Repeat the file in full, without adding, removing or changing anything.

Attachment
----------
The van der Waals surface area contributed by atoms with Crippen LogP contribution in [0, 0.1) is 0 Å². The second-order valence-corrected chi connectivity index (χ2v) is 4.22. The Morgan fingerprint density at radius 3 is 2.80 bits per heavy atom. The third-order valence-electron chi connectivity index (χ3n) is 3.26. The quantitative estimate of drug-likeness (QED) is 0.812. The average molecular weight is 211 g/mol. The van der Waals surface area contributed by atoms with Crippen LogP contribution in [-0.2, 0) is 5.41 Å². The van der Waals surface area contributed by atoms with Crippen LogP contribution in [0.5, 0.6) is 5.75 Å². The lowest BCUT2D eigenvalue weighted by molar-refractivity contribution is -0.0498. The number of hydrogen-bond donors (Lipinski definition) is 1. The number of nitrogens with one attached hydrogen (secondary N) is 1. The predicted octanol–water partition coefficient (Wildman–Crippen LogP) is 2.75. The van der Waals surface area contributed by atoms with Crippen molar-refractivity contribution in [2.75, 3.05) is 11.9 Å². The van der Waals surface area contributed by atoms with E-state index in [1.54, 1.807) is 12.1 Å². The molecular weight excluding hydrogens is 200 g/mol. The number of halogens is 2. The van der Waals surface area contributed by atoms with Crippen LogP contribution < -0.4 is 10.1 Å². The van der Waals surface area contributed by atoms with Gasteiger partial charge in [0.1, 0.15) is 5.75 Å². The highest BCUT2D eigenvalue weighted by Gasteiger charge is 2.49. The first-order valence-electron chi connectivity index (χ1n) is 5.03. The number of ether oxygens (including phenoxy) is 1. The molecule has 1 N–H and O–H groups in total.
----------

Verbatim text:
The van der Waals surface area contributed by atoms with Crippen LogP contribution in [0, 0.1) is 0 Å². The second-order valence-corrected chi connectivity index (χ2v) is 4.22. The Morgan fingerprint density at radius 3 is 2.80 bits per heavy atom. The third-order valence-electron chi connectivity index (χ3n) is 3.26. The quantitative estimate of drug-likeness (QED) is 0.812. The average molecular weight is 211 g/mol. The van der Waals surface area contributed by atoms with Crippen LogP contribution in [-0.2, 0) is 5.41 Å². The van der Waals surface area contributed by atoms with Crippen LogP contribution in [0.5, 0.6) is 5.75 Å². The lowest BCUT2D eigenvalue weighted by molar-refractivity contribution is -0.0498. The number of hydrogen-bond donors (Lipinski definition) is 1. The number of nitrogens with one attached hydrogen (secondary N) is 1. The predicted octanol–water partition coefficient (Wildman–Crippen LogP) is 2.75. The van der Waals surface area contributed by atoms with Crippen molar-refractivity contribution in [2.75, 3.05) is 11.9 Å². The van der Waals surface area contributed by atoms with E-state index in [1.54, 1.807) is 12.1 Å². The molecular weight excluding hydrogens is 200 g/mol. The number of halogens is 2. The van der Waals surface area contributed by atoms with Crippen LogP contribution < -0.4 is 10.1 Å². The van der Waals surface area contributed by atoms with Gasteiger partial charge in [0.1, 0.15) is 5.75 Å². The highest BCUT2D eigenvalue weighted by Gasteiger charge is 2.49. The first-order valence-electron chi connectivity index (χ1n) is 5.03. The number of ether oxygens (including phenoxy) is 1. The molecule has 1 N–H and O–H groups in total.